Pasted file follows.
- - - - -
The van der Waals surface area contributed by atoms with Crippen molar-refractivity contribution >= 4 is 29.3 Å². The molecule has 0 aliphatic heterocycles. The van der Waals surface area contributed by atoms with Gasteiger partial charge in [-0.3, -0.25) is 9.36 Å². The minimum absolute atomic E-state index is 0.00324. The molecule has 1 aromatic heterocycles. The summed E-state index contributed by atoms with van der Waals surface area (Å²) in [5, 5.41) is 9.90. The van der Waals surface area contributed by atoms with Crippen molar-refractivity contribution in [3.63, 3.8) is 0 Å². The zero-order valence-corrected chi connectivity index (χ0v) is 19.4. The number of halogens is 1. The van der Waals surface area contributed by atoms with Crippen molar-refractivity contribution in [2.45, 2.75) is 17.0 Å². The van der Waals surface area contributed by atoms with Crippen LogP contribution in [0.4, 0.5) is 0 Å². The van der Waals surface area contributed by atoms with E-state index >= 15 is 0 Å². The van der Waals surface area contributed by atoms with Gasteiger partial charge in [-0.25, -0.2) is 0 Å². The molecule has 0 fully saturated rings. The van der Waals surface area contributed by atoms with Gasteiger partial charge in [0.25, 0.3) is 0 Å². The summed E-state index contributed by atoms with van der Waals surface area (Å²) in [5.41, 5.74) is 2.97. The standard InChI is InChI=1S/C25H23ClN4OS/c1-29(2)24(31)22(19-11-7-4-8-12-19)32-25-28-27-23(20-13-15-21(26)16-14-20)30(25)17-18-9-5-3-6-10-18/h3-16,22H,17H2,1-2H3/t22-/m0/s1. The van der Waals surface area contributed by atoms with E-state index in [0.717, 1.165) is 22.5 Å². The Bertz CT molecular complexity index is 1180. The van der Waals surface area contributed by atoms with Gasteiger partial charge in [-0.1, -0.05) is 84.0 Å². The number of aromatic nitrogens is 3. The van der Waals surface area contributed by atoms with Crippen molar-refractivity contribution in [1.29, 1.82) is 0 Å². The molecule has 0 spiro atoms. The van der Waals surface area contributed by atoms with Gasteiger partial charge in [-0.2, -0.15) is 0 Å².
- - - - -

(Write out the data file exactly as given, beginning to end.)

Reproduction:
The van der Waals surface area contributed by atoms with Crippen molar-refractivity contribution >= 4 is 29.3 Å². The molecule has 0 aliphatic heterocycles. The van der Waals surface area contributed by atoms with Gasteiger partial charge in [-0.3, -0.25) is 9.36 Å². The minimum absolute atomic E-state index is 0.00324. The molecule has 1 aromatic heterocycles. The summed E-state index contributed by atoms with van der Waals surface area (Å²) in [5, 5.41) is 9.90. The van der Waals surface area contributed by atoms with Crippen molar-refractivity contribution in [3.63, 3.8) is 0 Å². The zero-order valence-corrected chi connectivity index (χ0v) is 19.4. The number of halogens is 1. The van der Waals surface area contributed by atoms with Crippen molar-refractivity contribution in [2.45, 2.75) is 17.0 Å². The van der Waals surface area contributed by atoms with Crippen LogP contribution in [0.4, 0.5) is 0 Å². The van der Waals surface area contributed by atoms with E-state index >= 15 is 0 Å². The van der Waals surface area contributed by atoms with Gasteiger partial charge in [-0.25, -0.2) is 0 Å². The molecule has 0 fully saturated rings. The van der Waals surface area contributed by atoms with Gasteiger partial charge in [0.25, 0.3) is 0 Å². The summed E-state index contributed by atoms with van der Waals surface area (Å²) in [5.41, 5.74) is 2.97. The standard InChI is InChI=1S/C25H23ClN4OS/c1-29(2)24(31)22(19-11-7-4-8-12-19)32-25-28-27-23(20-13-15-21(26)16-14-20)30(25)17-18-9-5-3-6-10-18/h3-16,22H,17H2,1-2H3/t22-/m0/s1. The van der Waals surface area contributed by atoms with E-state index in [0.717, 1.165) is 22.5 Å². The Bertz CT molecular complexity index is 1180. The van der Waals surface area contributed by atoms with Gasteiger partial charge in [-0.1, -0.05) is 84.0 Å². The number of aromatic nitrogens is 3. The van der Waals surface area contributed by atoms with Crippen molar-refractivity contribution in [1.29, 1.82) is 0 Å². The molecule has 0 spiro atoms. The van der Waals surface area contributed by atoms with Gasteiger partial charge in [-0.2, -0.15) is 0 Å².